Values become actions. Too many of our actions are killing our planet, our communities, and our spirit. Our actions are killing our loved ones. We are diminishing the future for everyone and everything.
Particular values form the basis of our survival. When practiced, they help us live in reciprocity with nature and with each other. We are the relationships we share, and we are permeable – physically, emotionally, spiritually – to our surroundings. Therefore, we hold these values as essential:
- Gratitude – because our lives depend on air, water, soil, plants, humans, and other animals;
- Empathy – because we are connected with all of creation;
- Sympathy – because we all experience suffering and death, both necessarily in the course of life and unnecessarily when these values are not practiced;
- Compassion – because it moves us to attend to suffering and injustice; and
- Humility – because we cannot know all of the consequences of our actions.
We belong to the community of the Earth. It is the source of our own life, and our actions affect its well-being. Therefore, we practice:
- Respect – because it is fundamental to good relationships;
- Restraint – because the Earth is finite, and we must honor its limits;
- Simplicity – because we are only one species sharing Earth with many others; and
- Humor – because life is good, and humor disrobes tyranny and absurdity.
Human beings need sustaining social and natural environments. No one by law or habit is entitled to rob others or future generations of a diverse world vibrant with hope and possibilities. We have an obligation to restore social and ecological fabrics that have been torn by violence or exploitation.
We affirm that all being is sacred and has intrinsic value that is not monetary.
People who hold these values outnumber those who do not. We draw strength from each other. As we abandon harmful activities, we take nature as our guide. We explicitly consider the effects of actions on individuals, families, communities, species, landscapes, regions, and future generations.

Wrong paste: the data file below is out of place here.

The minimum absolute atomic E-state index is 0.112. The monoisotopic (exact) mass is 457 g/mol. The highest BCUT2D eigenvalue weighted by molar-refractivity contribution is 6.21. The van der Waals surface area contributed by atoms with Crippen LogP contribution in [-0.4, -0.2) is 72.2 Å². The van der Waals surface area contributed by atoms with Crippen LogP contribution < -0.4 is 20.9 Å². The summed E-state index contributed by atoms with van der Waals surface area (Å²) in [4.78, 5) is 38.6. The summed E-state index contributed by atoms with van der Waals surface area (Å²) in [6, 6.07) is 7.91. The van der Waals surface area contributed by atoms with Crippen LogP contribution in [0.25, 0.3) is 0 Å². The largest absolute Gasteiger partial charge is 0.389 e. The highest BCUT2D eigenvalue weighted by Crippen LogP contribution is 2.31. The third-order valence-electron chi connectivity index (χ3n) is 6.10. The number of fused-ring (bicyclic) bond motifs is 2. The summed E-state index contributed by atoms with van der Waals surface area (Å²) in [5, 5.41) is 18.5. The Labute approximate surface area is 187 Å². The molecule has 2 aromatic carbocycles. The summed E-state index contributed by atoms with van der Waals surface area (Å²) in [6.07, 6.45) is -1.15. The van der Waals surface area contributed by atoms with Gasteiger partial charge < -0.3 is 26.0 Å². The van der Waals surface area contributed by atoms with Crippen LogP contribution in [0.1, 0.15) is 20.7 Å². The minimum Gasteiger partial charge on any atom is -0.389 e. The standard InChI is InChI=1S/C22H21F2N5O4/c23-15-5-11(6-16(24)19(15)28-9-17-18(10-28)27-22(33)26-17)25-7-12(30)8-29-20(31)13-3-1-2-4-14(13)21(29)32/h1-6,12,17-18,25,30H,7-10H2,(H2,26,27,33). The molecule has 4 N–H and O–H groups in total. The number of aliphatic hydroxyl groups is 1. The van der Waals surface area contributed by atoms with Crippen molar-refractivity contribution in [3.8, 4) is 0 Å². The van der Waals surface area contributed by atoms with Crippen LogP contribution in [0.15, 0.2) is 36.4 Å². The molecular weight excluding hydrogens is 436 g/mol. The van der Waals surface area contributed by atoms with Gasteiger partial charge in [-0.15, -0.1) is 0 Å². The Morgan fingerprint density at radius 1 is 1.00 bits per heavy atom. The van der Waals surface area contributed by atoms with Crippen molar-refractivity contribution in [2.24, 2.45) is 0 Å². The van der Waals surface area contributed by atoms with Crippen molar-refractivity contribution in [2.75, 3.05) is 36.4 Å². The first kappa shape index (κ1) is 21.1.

It is through love for the particular – a child, a neighborhood, a family of otters, a meandering river – that we find our way to a sustaining relationship with the Earth and our communities.
Blue Mountain Center, Blue Mountain Lake, NY, November 12, 2000
Blue Mountain Participants
|Andy Jameton||Omaha, Nebraska|
|Bill Vitek||Potsdam, New York|
|Bruce McKay||Montreal, Quebec|
|Carolyn Raffensperger||Windsor, North Dakota|
|Craig Holdrege||Ghent, New York|
|David Abram||Victor, Idaho|
|Derrick Jensen||Crescent City, California|
|Fred Kirschenmann||Ames, Iowa|
|Harriet Barlow||Minneapolis, Minnesota|
|Jennifer Sahn||Great Barrington, Massachusetts|
|Katherine Barrett||Victoria, British Columbia|
|Maria Pellerano||Annapolis, Maryland|
|Marianne Spitzform||Missoula, Montana|
|Mary O’Brien||Eugene, Oregon|
|Mark Ritchie||Minneapolis, Minnesota|
|Nancy J. Myers||Oak Park, Illinois|
|Peter deFur||Richmond, Virginia|
|Peter Montague||Annapolis, Maryland|
|Peter Sauer||Salem, New York|
|Steve Light||Minneapolis, Minnesota|
|Ted Schettler||Boston, Massachusetts|
|Tracey Easthope||Ann Arbor, Michigan|
|Wes Jackson||Salina, Kansas|